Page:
Friday, April 14 John 20
One of the remarkable aspects of the Bible is the manner in which it describes the foibles and failings of major characters. No one (except the Son of God) escapes the candor about human failings. All Old Testament heroes (David, Moses, Abraham, and on and on) are depicted warts and all. They were great men but also flawed men.
In the New Testament, we find details exposing the weaknesses of virtually every person. If the purpose of New Testament writings was to build confidence toward early church leaders so as to recruit converts, certain stories should simply have been left out: Peter’s denial, John and James’ ambitious schemes, the chronic doubt-fests of these “spiritual giants.”
But, the editors of the New Testament did not desire to whitewash the character of the apostles. This causes me to have greater confidence in the inspiration and authority of Scripture.
Thomas, one of Jesus’ original 12, is legendary for his skepticism. We even have a phrase – “Doubting Thomas” – to describe folks who are slow to believe. He was the last to accept the truth of Jesus’ bodily resurrection.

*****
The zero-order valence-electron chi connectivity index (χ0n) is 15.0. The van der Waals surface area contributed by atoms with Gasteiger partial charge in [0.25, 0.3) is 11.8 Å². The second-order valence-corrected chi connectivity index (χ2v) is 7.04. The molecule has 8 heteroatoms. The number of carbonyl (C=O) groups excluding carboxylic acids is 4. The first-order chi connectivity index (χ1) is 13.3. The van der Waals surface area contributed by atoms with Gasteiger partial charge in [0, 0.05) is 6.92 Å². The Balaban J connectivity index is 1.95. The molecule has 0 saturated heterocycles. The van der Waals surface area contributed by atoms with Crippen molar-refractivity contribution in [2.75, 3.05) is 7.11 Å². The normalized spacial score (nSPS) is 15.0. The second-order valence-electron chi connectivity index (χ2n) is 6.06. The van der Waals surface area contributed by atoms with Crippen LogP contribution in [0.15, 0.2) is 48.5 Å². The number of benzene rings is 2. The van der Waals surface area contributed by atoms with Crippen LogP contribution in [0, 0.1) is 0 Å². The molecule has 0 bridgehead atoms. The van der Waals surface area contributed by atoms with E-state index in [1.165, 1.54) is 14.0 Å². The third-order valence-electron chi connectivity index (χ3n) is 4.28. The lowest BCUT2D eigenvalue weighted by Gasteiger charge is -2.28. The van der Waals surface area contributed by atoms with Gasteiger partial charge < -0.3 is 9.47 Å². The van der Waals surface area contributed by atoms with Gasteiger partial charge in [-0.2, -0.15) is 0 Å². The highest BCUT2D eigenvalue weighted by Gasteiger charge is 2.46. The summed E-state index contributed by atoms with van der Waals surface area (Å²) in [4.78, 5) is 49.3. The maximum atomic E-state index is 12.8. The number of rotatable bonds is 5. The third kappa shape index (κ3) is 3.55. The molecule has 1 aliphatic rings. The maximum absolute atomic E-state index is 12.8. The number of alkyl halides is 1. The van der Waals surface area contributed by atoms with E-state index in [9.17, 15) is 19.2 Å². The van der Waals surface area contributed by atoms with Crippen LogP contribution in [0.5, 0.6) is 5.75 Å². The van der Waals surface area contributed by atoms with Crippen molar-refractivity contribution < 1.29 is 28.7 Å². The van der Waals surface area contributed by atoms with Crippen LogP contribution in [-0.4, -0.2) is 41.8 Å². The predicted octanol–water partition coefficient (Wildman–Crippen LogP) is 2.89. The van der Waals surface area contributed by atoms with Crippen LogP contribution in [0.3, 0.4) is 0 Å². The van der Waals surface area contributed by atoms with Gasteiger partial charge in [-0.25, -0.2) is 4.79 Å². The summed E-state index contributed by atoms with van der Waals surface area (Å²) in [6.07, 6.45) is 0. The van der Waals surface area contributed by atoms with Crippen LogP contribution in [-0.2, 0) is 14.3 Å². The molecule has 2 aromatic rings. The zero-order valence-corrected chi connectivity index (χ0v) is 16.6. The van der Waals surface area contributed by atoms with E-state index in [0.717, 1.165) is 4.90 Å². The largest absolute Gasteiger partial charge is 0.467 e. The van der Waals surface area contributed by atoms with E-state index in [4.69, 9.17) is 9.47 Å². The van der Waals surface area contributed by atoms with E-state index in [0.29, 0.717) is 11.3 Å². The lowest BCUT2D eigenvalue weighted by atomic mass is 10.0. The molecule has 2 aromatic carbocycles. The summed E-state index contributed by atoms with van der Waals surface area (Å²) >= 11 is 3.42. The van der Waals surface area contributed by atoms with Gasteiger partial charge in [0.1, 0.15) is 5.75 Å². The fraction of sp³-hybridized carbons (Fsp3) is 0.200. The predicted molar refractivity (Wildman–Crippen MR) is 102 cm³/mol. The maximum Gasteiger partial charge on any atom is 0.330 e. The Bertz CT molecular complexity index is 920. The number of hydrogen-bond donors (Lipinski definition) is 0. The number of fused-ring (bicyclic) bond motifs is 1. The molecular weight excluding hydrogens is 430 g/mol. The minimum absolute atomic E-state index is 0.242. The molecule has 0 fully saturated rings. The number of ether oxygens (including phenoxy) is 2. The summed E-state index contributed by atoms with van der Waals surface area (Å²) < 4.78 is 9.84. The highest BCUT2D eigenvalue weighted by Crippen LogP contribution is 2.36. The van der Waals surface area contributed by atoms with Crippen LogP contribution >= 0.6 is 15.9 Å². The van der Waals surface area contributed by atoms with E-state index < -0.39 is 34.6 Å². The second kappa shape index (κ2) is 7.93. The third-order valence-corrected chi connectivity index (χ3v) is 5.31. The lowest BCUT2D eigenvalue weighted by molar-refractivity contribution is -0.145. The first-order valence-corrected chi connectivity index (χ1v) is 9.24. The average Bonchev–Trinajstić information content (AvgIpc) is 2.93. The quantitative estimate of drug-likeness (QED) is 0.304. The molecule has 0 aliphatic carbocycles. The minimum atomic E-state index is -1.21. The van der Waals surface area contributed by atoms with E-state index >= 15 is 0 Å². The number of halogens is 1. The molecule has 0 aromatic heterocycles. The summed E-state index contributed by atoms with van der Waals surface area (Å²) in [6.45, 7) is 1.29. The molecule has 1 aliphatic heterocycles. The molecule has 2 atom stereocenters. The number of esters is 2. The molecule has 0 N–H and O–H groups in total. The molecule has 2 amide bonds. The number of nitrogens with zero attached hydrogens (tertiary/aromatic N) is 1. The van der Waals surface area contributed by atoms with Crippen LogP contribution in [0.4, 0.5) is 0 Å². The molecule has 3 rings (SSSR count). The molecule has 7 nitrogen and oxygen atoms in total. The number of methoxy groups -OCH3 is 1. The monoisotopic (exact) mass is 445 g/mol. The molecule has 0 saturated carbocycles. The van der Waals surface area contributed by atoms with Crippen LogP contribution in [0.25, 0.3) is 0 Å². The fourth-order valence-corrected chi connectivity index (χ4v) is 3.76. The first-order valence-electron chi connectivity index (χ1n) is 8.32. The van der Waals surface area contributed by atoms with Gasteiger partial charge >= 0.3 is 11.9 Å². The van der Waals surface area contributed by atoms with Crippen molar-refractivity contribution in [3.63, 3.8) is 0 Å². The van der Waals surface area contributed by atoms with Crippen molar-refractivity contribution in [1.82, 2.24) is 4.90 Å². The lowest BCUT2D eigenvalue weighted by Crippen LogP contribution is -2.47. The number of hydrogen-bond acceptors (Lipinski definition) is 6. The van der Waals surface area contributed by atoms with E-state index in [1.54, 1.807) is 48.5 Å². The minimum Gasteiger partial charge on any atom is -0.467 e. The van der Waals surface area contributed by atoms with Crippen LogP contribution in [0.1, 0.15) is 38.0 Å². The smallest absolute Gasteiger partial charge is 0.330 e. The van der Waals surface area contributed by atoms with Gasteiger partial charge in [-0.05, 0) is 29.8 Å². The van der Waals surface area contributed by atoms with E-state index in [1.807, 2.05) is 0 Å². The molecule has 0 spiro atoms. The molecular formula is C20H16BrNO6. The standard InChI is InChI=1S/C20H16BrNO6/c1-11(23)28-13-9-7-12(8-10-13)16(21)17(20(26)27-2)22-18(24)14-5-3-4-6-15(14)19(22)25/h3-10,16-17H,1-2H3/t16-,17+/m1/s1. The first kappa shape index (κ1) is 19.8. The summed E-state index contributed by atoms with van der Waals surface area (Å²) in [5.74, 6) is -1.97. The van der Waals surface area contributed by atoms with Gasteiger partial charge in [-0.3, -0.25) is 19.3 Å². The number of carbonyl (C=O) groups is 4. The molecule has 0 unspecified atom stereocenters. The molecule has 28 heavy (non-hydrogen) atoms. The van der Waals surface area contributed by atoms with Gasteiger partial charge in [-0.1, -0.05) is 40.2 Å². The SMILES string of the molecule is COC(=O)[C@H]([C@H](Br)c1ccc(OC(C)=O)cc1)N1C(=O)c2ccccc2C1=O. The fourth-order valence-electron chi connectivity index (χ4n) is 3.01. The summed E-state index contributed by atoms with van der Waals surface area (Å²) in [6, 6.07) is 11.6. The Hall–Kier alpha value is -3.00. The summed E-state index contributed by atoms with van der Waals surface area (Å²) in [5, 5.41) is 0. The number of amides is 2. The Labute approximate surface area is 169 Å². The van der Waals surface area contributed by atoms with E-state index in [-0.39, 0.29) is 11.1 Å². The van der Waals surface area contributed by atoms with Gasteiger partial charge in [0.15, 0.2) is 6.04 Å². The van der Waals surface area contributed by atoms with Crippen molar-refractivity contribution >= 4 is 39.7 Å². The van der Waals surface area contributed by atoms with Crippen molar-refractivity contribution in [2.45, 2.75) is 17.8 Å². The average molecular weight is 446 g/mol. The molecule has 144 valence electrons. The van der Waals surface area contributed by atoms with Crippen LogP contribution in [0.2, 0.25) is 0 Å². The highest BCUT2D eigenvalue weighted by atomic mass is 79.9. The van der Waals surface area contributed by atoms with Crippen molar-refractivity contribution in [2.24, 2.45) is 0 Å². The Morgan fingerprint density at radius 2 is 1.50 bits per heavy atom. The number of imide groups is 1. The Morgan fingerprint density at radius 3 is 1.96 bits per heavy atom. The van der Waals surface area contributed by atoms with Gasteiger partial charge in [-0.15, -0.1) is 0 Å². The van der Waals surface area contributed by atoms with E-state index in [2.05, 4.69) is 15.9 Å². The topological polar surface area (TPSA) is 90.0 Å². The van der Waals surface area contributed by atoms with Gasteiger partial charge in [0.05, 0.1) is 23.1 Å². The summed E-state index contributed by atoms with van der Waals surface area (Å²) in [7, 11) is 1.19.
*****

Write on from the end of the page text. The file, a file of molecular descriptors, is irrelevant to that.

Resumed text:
There is room in Christ’s Kingdom for all kinds of people. From loud-mouths to wall-flowers – from liberals (Matthew) to conservatives (Simon the Zealot) – from early-adopters (Peter) to chronic doubters (Thomas).
Doubts are not wrong or sinful if they push us toward truth. This is Thomas’ story. Early church tradition tells us that he would later become the apostle to India where he died a martyr.
Each of us has our own obstacles that can block our path toward resurrection life. It is wonderful to know that Jesus calls us just as we are. He takes our weaknesses and creates a masterpiece.